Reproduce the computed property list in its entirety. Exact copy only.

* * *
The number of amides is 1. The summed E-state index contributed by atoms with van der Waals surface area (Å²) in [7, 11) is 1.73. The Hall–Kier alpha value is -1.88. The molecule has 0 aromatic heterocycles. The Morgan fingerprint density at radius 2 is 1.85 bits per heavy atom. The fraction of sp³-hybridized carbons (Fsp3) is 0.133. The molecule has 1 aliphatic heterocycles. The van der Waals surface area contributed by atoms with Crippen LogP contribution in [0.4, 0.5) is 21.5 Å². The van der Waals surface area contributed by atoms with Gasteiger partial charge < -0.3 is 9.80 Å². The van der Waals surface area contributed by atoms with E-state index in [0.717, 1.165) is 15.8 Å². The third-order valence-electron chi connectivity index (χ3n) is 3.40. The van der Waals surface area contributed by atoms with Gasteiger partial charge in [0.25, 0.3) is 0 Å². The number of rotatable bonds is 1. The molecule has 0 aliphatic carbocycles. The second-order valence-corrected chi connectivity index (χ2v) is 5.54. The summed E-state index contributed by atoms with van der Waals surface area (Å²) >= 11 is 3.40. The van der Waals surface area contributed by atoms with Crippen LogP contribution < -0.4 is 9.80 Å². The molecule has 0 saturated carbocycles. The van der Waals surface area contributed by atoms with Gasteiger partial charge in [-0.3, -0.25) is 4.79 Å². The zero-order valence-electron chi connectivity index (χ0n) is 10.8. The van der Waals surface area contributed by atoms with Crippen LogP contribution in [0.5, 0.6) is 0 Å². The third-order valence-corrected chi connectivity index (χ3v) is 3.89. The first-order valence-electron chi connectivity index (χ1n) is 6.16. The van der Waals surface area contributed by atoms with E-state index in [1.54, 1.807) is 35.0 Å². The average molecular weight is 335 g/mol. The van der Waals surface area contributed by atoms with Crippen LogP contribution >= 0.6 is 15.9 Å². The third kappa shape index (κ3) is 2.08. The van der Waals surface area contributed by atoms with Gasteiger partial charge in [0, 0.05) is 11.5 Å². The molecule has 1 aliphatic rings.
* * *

The number of amides is 1. The summed E-state index contributed by atoms with van der Waals surface area (Å²) in [7, 11) is 1.73. The Hall–Kier alpha value is -1.88. The molecule has 0 aromatic heterocycles. The Morgan fingerprint density at radius 2 is 1.85 bits per heavy atom. The fraction of sp³-hybridized carbons (Fsp3) is 0.133. The molecule has 1 aliphatic heterocycles. The van der Waals surface area contributed by atoms with Crippen LogP contribution in [0.4, 0.5) is 21.5 Å². The van der Waals surface area contributed by atoms with Gasteiger partial charge < -0.3 is 9.80 Å². The van der Waals surface area contributed by atoms with E-state index in [0.717, 1.165) is 15.8 Å². The third-order valence-electron chi connectivity index (χ3n) is 3.40. The van der Waals surface area contributed by atoms with Gasteiger partial charge in [0.25, 0.3) is 0 Å². The number of rotatable bonds is 1. The molecule has 0 aliphatic carbocycles. The second-order valence-corrected chi connectivity index (χ2v) is 5.54. The summed E-state index contributed by atoms with van der Waals surface area (Å²) >= 11 is 3.40. The van der Waals surface area contributed by atoms with Crippen LogP contribution < -0.4 is 9.80 Å². The molecule has 0 saturated carbocycles. The van der Waals surface area contributed by atoms with Gasteiger partial charge in [-0.3, -0.25) is 4.79 Å². The zero-order valence-electron chi connectivity index (χ0n) is 10.8. The van der Waals surface area contributed by atoms with Crippen LogP contribution in [0.5, 0.6) is 0 Å². The third-order valence-corrected chi connectivity index (χ3v) is 3.89. The first-order valence-electron chi connectivity index (χ1n) is 6.16. The van der Waals surface area contributed by atoms with E-state index in [1.54, 1.807) is 35.0 Å². The average molecular weight is 335 g/mol. The van der Waals surface area contributed by atoms with Crippen LogP contribution >= 0.6 is 15.9 Å². The third kappa shape index (κ3) is 2.08. The van der Waals surface area contributed by atoms with Gasteiger partial charge in [0, 0.05) is 11.5 Å². The molecule has 1 aliphatic rings.